I’ve been on the same mission to remove propylene glycol from my diet and have found it quite restricting, expensive and time consuming making alternatives, a definite benefit has been weight loss. I have also bought almost everything organic, dried goods, dairy and fruit and vegetables. I find when I get a bit slacker it doesn’t go well, I seen to have a rash on my upper palate intermittently,(I’m not sure its just from glycols or propylene glycol) and still get occasional heartburn though I’ve managed to wean myself off omeprazole. Sometimes I’ve had tingly in my mouth and a sore mouth within a few minutes of eating non organic apples, grapes and nectarines.I’ve had the itchy scalp but have always put it down to something in the shampoos I use rather than something I’ve eaten. It has been worth it but there’s something I’m still reacting too.

    What reaction do you get when you eat something with PG in it?

    • I totally understand. I’ve been doing the same thing. It’s been hard to eat, but it’s getting easier since things I can’t eat are slowly not being replenished in my home, so we don’t have the ‘cool’ meals and the ‘me’ meals. A few snacks I found in my travels have also given me some ideas for making safe snacks at home.

      My reaction to glycols…I get a little bit of everything. It’s my most severe allergen from what I can tell. Within a few minutes, throat tightens like someone has their hands there (I don’t lose my breath), stomach may start to gurgle. That’s how I know to stop eating. Within 30 minutes, I may have heart palpitations. Within a day, I may have increased sinus issues or swollen lymph nodes. Within two days, eyes swell and itching of face begins. My intestines may try to move the food faster through my body, not properly digesting things. I may also get bad B.O. Within four days, I have a flaky scalp, itchy arms and shoulders, and if I ate a lot I may have cloudy urine. Hopefully by this time the throat has fully eased.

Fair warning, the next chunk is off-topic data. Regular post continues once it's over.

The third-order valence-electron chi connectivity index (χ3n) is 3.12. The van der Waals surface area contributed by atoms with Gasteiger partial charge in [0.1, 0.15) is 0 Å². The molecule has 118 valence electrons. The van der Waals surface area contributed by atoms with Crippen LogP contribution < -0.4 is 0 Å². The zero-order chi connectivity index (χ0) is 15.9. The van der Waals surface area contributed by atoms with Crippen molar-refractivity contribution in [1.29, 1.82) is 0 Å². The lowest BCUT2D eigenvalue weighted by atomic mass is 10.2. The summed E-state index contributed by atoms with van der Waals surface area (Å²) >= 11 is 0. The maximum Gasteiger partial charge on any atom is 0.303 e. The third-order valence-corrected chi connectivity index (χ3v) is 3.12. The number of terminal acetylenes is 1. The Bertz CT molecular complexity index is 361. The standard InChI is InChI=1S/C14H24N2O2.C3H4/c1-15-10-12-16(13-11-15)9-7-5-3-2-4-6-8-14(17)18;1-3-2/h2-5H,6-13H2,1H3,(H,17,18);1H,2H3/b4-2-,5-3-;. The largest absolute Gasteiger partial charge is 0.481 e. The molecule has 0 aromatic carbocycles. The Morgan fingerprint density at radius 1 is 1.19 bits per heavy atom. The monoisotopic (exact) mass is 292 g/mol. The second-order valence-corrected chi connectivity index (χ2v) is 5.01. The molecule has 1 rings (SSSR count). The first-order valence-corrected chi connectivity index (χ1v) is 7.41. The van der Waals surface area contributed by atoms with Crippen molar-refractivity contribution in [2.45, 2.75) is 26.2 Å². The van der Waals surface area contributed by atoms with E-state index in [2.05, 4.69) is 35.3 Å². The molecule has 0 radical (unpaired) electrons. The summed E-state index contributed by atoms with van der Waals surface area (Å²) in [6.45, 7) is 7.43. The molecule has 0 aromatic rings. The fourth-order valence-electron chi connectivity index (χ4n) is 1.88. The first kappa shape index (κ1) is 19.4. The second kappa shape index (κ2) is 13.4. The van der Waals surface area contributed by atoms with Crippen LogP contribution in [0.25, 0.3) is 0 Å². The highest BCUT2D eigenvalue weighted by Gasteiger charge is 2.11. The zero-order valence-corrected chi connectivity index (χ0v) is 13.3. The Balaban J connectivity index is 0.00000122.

Not everything happens every time. It’s always some combination of a few of those. The itching and at least some throat obstruction always happen. It’s still happening far more than I like – I tend to get about 3 to 7 days that are good between reactions. New products are always a risk. The good thing is that removing glycols from my diet has lessened my other reactions somewhat, reduced bloating, helped me to better digest what I do eat, reduced my menstrual cramps, and eliminated my stomach cramping. I never knew those things were related or were even something unusual that I could do something about. I thought they were normal, or just the way I was.

      I hope you can find the other factors affecting you. Glycols are in so many things, from fabrics to foods to medication and body care. They’re hard enough to avoid on their own.

  3. Debby davies

    The throat tightening sounds worrying!Don’t you think you should get an Epipen?
    I had skin prick testing today for PEG and PG and a variety of foods but no conclusive reactions but the purpose PEG and PG are not available here so the allergist just uses a bit of whatever you’ve reacted to. So frustrating!!!

  4. Debby davies

    Do you know anything about propylene glycol being used on shellfish to keep their colour? I’ve read something about it somewhere but can’t find the site now. Thanks!